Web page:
You said it was about six months into the administration during the first tenure that he was impeached, right?
Yes. That is true. But do you know why?
You can tell us now.
Well, I think it was frugality. Sometimes people say he is stingy. But for those of us who knew what he was doing with the money, it wasn’t miserliness. He was just a very accountable and frugal person. He utilised every kobo of government money for government work. So, when we came in, there was so much fighting. They had burnt the Government House; burnt the Governor’s Office and I hear they budgeted so much to rebuild them. Over N400 million or thereabout was budgeted to repair the Governor’s Lodge and the Government House. And this man came from nowhere and got the job done. He repaired everything with less than one-tenth of what they voted. The House of Assembly said he didn’t go through due process, but remember the House was all PDP? We didn’t even have one single House member. So, that was it. So, they said he didn’t do due process, why can he just come in and cut the budget without approval. That was the reason we heard for the impeachment.
Can you tell us what happened after the impeachment?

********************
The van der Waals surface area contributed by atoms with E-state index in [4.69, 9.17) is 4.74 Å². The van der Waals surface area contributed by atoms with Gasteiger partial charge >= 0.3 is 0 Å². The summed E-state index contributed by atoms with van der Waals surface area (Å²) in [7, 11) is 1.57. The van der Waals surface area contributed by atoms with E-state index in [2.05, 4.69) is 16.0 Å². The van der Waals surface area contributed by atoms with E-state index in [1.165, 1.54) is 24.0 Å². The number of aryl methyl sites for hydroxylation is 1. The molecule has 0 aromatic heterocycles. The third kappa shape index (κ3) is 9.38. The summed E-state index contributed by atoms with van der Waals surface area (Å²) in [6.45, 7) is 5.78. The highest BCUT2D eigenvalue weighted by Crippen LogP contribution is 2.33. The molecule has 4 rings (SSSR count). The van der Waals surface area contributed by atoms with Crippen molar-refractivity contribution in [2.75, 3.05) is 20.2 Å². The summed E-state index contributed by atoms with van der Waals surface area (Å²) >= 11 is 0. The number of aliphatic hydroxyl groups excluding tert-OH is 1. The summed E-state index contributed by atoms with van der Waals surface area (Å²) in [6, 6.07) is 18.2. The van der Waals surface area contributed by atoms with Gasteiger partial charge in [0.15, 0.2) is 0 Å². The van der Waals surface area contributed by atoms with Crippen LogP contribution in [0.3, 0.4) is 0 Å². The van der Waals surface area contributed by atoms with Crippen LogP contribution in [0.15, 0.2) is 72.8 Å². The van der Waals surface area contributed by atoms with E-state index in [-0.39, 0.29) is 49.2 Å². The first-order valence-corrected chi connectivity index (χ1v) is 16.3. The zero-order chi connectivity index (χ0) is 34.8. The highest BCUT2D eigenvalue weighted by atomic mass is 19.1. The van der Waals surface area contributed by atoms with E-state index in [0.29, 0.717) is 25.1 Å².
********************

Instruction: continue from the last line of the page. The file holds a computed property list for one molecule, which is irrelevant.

When they impeached him, everybody expected that he was going to leave. The day he came to say goodbye, we were in an exco meeting and he came in and said that he was going. He told us to keep working with his deputy.
You mean Virginia Etiaba?
Yes, Mrs. Etiaba and we were having an exco meeting, he (Obi) came in to say goodbye. We were weeping because we said ‘Oh! My goodness, what kind of thing is this? A man who was beginning to do well and they removed.’ He said, ‘No, no, don’t cry, I’m going to fight this thing. I will come back.’ Some of us laughed. I mean some of the commissioners laughed. They said, ‘We’re not sure he knows where he’s going.’ Nobody expected him to come back. It was unheard of, but he went to the court and the case went all the way to the Appeal and the Supreme courts in Abuja. He won and was reinstated.
Now, let me ask you a question here.